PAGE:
What is Angrophobia? (An Overview)
This blog contains an overview of Angrophobia, how it is caused, what are its symptoms and how it can be treated.
Angrophobia is an intense fear of getting angry. People who suffer from this phobia are always apprehensive of the fact that they will get angry at one thing or another.
They do not have any control on their anger and even if they think they will not display their displeasure they still end up showing anger.
People suffering from Angrophobia are always on the verge of berating into a rage and this state of theirs makes them feel fearful of their state.
Angrophobia limits the person’s interaction with people and negatively impacts his socialization.
He withdraws and recedes into himself, because he/she is afraid of their outbursts and tends to distance themselves.
Angrophobia is a common phobia where the person is severely fearful of his anger and thus refrains from meeting people or going out in the fear of having an outburst.
Anger, if uncontrolled can be disastrous. It can destroy lives and one will regret it later for the rest of his life.
Therefore, the person suffering from Angrophobia is so afraid of the bitterness spewed out by him that he will fear the regret that follows after the outburst.
Causes of Angrophobia
Angrophobia may be caused due to the following factors:-
- Genetic Predisposition
Every person has a genetic tendency to contract a disease or go through a mental illness. This predisposition is embedded in our DNA and is handed down to us over the generations.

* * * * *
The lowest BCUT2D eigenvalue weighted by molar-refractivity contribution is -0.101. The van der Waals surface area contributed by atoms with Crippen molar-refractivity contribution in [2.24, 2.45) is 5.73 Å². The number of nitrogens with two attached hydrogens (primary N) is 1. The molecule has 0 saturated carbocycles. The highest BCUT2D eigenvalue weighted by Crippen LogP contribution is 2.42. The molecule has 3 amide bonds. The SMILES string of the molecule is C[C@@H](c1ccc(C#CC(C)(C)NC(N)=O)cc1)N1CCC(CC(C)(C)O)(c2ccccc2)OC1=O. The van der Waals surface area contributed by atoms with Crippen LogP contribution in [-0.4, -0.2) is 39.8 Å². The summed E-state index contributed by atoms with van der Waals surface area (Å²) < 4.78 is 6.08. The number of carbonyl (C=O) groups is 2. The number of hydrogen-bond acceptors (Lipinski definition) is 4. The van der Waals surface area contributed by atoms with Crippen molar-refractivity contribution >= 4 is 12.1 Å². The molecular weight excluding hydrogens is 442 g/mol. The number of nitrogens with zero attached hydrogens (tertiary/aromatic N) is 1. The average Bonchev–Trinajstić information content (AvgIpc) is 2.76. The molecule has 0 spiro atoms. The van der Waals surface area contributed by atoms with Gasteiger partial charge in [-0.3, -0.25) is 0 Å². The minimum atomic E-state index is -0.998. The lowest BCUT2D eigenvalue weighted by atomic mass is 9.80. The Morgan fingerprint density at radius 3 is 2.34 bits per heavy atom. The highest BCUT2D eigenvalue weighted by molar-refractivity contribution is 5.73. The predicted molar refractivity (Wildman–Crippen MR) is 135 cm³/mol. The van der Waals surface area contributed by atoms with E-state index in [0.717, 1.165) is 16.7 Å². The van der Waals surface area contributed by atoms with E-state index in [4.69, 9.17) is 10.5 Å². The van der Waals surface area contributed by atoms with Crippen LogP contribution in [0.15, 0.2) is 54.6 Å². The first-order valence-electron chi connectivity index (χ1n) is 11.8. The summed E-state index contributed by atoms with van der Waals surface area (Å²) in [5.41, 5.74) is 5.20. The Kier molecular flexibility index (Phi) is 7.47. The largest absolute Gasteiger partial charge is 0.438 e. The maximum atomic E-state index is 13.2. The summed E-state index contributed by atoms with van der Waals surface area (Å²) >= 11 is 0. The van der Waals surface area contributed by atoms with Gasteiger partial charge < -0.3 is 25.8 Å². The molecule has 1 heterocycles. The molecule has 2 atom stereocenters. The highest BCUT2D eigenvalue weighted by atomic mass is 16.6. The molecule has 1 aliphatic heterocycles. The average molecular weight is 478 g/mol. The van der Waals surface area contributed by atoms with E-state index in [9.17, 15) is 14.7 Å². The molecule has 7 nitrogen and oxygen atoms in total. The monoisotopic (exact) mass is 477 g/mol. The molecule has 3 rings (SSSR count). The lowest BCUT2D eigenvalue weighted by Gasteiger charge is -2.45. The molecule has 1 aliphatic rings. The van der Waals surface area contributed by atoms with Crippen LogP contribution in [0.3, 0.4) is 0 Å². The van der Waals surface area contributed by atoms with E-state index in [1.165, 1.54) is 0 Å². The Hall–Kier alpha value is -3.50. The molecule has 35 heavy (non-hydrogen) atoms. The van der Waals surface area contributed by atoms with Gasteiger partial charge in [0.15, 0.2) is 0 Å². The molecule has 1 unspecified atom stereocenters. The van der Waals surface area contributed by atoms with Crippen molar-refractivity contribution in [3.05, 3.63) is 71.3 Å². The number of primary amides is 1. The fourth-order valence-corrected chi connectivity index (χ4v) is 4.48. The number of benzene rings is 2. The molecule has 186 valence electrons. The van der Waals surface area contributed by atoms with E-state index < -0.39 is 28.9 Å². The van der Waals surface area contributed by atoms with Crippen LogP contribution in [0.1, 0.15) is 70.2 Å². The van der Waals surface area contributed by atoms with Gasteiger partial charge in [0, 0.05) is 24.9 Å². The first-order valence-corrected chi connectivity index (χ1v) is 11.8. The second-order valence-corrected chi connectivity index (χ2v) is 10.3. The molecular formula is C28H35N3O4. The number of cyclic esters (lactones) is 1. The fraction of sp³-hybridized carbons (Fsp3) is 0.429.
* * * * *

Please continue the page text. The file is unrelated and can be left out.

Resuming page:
If the person’s ancestors suffered from anxiety disorders, phobias, mental illness or even Angrophobia, then chances are higher for him/her to suffer from the same or from either of these.
Phobias are familial and most often than not run in families. Their intensity may vary from person to person, from one relative to the other.
People who are angry can pass on their genes to their next of kin.
- Biological Cause
Hormones play an important role in causing anxiety disorders, specifically phobias as well. Thyroid Stimulating Hormones (TSH) is directly related to the etiology of anxiety related problems that occur.
Symptoms that indicate a Thyroid malfunctioning are:
- Changes in menstrual cycle
- Nervous demeanor
- Losing or gaining weight
Low levels of Testosterone (male hormone) can also lead to anxiety.
Serotonin, is also called a happy chemical and depletion of this hormone can also cause anxieties of varying levels.
Dopamine, the ‘feel good’ chemical or neurotransmitter is involved in happiness and a state of elatedness.
When the levels of Dopamine drop anxiety and a feeling of dread become a common forte. Anger and irritability is very common when Dopamine levels are dwindled.
Adrenaline rush is another biological factor that emanates the ‘flight or the fight’ response. This response is triggered when the brain suffers from a threat.
This threat may be caused by a stimulus that causes anxiety. This stimulus is the very stimulus that initiates a phobia fear.
In the case of Angrophobia, this stimulus will be the anger.
- Behavioral Cause
Children learn behaviors and attitudes from people around them.